Still pissed and driving to work a block away, yet another person nearly hit me. Over half an hour late to work and seething with anger, anger at myself and anger at the suburban moms who nearly crashed into me, I quickly got up to the labs.

I’m sure I looked as though the next person to bump into me would get their neck broken. My tech comrade saw me and asked what was up. I quickly vented about the whole morning so far. On top of everything, I knew one of three of us was out of the building, and if one of us isn’t around to immediately fix thing, hell tends to break loose. He said he had my back and not to worry. So I checked my mail really fast and headed back to my car.

I drove as fast as I safely could back home. I didn’t even shut off my car as I walked right up the stairs in my house and nabbed the presents. There they were, right on the ottoman as I left them so I wouldn’t forget. Have I mentioned how much I hate my brain?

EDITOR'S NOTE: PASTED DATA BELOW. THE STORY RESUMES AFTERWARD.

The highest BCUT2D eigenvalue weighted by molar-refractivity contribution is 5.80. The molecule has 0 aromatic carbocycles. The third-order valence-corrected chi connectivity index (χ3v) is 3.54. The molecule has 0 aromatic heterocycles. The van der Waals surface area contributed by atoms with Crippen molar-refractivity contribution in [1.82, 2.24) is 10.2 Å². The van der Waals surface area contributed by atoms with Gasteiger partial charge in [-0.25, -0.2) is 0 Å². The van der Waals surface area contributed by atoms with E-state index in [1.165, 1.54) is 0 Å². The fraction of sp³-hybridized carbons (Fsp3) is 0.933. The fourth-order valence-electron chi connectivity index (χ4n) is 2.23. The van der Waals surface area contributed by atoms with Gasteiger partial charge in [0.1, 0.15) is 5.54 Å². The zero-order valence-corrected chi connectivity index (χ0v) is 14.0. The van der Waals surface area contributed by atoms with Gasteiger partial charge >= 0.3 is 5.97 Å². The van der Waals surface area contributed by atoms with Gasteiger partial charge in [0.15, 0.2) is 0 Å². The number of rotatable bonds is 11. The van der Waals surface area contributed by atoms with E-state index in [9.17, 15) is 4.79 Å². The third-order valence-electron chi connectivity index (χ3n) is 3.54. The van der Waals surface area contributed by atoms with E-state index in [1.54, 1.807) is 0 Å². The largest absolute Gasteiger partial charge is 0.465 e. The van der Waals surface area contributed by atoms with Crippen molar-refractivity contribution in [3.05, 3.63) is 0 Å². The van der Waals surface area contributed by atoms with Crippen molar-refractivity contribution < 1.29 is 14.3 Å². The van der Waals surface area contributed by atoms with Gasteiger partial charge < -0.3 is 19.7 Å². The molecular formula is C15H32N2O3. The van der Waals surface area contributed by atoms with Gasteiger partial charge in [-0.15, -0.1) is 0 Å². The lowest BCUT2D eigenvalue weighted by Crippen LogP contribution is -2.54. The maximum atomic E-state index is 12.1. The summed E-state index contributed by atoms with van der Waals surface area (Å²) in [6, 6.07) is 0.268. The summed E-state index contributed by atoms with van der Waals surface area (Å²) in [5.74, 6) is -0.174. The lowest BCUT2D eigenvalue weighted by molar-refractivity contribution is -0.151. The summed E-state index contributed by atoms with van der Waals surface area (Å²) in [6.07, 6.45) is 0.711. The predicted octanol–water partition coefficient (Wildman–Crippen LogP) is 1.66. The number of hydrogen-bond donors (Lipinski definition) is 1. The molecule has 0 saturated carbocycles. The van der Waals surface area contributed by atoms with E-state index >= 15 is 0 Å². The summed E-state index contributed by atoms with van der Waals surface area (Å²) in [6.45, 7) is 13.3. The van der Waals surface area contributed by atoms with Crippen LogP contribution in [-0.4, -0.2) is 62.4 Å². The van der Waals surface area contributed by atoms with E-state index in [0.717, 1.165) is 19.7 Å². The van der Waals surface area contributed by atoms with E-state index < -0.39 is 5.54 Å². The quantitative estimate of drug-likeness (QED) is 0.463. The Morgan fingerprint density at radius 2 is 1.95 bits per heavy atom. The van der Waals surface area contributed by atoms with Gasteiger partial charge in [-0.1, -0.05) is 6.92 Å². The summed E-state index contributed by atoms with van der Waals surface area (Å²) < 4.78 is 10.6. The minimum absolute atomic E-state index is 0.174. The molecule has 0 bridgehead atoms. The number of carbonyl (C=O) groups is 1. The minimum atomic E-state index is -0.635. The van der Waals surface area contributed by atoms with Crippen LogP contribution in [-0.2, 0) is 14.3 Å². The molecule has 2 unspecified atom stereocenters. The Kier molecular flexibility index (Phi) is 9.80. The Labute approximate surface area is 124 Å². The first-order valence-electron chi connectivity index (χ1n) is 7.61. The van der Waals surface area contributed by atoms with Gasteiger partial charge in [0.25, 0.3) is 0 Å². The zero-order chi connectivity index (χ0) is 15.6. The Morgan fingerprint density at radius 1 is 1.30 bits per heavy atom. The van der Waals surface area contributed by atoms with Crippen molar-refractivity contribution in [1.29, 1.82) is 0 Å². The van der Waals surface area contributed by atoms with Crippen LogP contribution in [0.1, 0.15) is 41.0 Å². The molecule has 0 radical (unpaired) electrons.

I brought them back to the boy’s school. Thankfully I got back before they began their gift exchange. I went back to work and sat at my desk, head in my hands for a bit. I did manage to sneak out later that day to get some doughnut holes. My son definitely earned them.

Thanks, indoor plumbing. You’re the best.

The Big Three, Revisited…

McArdle ‘splains the condition of the American auto industry:

The really miserable thing is that even a total bankruptcy may not be enough.   Wipe out the shareholders, cut the bondholders to the bone, shuck the gold-plated medical benefits, toss out the UAW contracts, close the dealers–and we still may be left with companies that cannot make a profit without a now-defunct financing business based on ever-growing loans to ever-poorer credit risks.  The Big Three, with the help of the UAW and all their other partners, has spent 25 years building a reputation for poor reliability and ugly cars.  Brands matter.  Once destroyed, they’re very hard to repair in the best of times.  These are not, quite, the best of times, are they?

It’s worth reading her whole post. Megan McArdle does a good job of explaining economics in English. It’s one reason I’m a big fan of hers.

Thanks, blogosphere. I’m glad to be here.